04/11/2015 10:44 AM AEDT | Updated 15/07/2016 12:50 PM AEST

Islamic State Terror Funding In The Frame


CANBERRA – The ongoing civil war in Syria and more vigilant reporting from banks and other financial institutions has led to authorities spotting triple the number of suspicious transactions linked to terrorism funding, in particular to Islamic State.

In its annual report, Australia’s financial intelligence unit AUSTRAC, has recorded 367 cases of suspicious money transfers (SMR) related to terrorism funding, up from 118 the previous financial year.

AUSTRAC states the large increase in cases reported in its annual report is linked to the number of Australians travelling to join terrorist groups in Syria and Iraq, and it’s revealed it is monitoring more than 100 people in Australia suspected of funding terrorism.

Last year’s suspicious transactions linked to terrorism financing were worth around $53 million, including $11 million in cash.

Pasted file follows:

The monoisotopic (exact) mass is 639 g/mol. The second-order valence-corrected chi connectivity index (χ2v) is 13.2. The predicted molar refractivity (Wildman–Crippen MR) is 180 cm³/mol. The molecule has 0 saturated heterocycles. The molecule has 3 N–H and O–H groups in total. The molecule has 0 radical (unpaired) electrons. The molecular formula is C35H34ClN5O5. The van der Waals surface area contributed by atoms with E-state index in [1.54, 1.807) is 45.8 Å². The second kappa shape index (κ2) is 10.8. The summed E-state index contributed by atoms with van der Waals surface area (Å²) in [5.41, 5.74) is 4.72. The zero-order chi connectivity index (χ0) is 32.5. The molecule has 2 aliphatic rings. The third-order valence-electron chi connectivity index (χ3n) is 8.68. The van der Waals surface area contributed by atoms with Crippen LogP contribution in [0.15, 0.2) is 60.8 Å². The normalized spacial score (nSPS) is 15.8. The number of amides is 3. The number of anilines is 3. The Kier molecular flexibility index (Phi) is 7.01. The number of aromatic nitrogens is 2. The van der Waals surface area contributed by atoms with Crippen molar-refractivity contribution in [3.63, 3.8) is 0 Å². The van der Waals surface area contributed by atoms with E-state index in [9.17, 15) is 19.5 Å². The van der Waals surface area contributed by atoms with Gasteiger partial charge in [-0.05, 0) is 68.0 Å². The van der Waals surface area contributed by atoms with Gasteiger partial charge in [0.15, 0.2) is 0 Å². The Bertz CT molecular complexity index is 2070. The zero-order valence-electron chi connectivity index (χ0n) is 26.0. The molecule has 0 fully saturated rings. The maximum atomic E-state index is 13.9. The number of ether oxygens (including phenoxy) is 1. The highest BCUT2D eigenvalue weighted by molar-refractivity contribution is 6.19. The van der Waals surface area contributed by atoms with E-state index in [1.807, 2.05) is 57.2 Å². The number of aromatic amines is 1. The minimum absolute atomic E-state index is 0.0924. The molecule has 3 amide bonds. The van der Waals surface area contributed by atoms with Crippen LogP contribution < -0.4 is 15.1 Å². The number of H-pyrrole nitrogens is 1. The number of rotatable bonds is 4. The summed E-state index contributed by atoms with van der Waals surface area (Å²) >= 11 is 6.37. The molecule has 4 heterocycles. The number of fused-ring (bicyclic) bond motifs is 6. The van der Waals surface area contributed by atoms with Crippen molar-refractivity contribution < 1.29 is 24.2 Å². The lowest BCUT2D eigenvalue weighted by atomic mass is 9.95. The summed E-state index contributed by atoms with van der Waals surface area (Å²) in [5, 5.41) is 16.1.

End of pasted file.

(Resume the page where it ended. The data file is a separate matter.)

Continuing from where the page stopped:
Despite the increase in detection, this may only be the tip of the iceberg. AUSTRAC states most terrorism financing involves low-value, disguised or co-mingled transactions, making them difficult to spot.

It reports, "A significant amount of SMR value is potentially unrelated".

Of the 81,074 suspicious reports received in the past financial year, the agency states 536 were related to terrorism investigations, with 98 percent of those further investigated by other agencies, including ASIO.

AUSTRAC reports the money funds both individual attacks and operations, as well sustaining the terrorist network with less violent operations such as “living expenses, travel, propaganda activities, and compensation for wounded fighters or the families of terrorists who have died".

Last year, AUSTRAC received 81,074 suspicious reports, a 21 percent rise on the previous financial year.

The reported spike in SMRs comes as the Turnbull Government prepares to hold a counter-terrorism financing summit in Sydney later this month. Co-hosted with Indonesia, the two day event will bring together more than 150 counter terrorism and financial intelligence experts from 17 countries in the Asia-Pacific region.

The Federal Government last year increased AUSTRAC's funding by $20 million to stop the financing of terrorists from Australia.